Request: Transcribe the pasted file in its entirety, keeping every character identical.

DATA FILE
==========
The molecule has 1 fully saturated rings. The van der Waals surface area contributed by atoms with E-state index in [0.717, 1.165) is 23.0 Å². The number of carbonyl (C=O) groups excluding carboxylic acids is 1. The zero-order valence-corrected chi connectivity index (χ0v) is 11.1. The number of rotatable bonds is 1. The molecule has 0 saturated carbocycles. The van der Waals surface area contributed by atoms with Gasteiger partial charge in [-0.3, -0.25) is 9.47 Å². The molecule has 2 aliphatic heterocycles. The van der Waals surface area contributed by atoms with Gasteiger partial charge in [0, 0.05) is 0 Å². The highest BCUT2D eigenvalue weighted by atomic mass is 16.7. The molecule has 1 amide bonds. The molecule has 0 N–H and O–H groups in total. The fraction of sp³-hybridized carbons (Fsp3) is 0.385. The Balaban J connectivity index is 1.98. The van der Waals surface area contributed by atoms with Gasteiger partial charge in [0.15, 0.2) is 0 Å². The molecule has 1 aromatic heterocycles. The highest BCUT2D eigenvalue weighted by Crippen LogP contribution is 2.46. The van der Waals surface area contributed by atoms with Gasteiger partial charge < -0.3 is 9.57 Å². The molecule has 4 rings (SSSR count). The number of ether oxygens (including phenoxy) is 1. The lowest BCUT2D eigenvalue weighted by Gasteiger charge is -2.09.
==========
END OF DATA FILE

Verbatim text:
The molecule has 1 fully saturated rings. The van der Waals surface area contributed by atoms with E-state index in [0.717, 1.165) is 23.0 Å². The number of carbonyl (C=O) groups excluding carboxylic acids is 1. The zero-order valence-corrected chi connectivity index (χ0v) is 11.1. The number of rotatable bonds is 1. The molecule has 0 saturated carbocycles. The van der Waals surface area contributed by atoms with Gasteiger partial charge in [-0.3, -0.25) is 9.47 Å². The molecule has 2 aliphatic heterocycles. The van der Waals surface area contributed by atoms with Gasteiger partial charge in [0, 0.05) is 0 Å². The highest BCUT2D eigenvalue weighted by atomic mass is 16.7. The molecule has 1 amide bonds. The molecule has 0 N–H and O–H groups in total. The fraction of sp³-hybridized carbons (Fsp3) is 0.385. The Balaban J connectivity index is 1.98. The van der Waals surface area contributed by atoms with Gasteiger partial charge in [0.15, 0.2) is 0 Å². The molecule has 1 aromatic heterocycles. The highest BCUT2D eigenvalue weighted by Crippen LogP contribution is 2.46. The van der Waals surface area contributed by atoms with Gasteiger partial charge < -0.3 is 9.57 Å². The molecule has 4 rings (SSSR count). The number of ether oxygens (including phenoxy) is 1. The lowest BCUT2D eigenvalue weighted by Gasteiger charge is -2.09.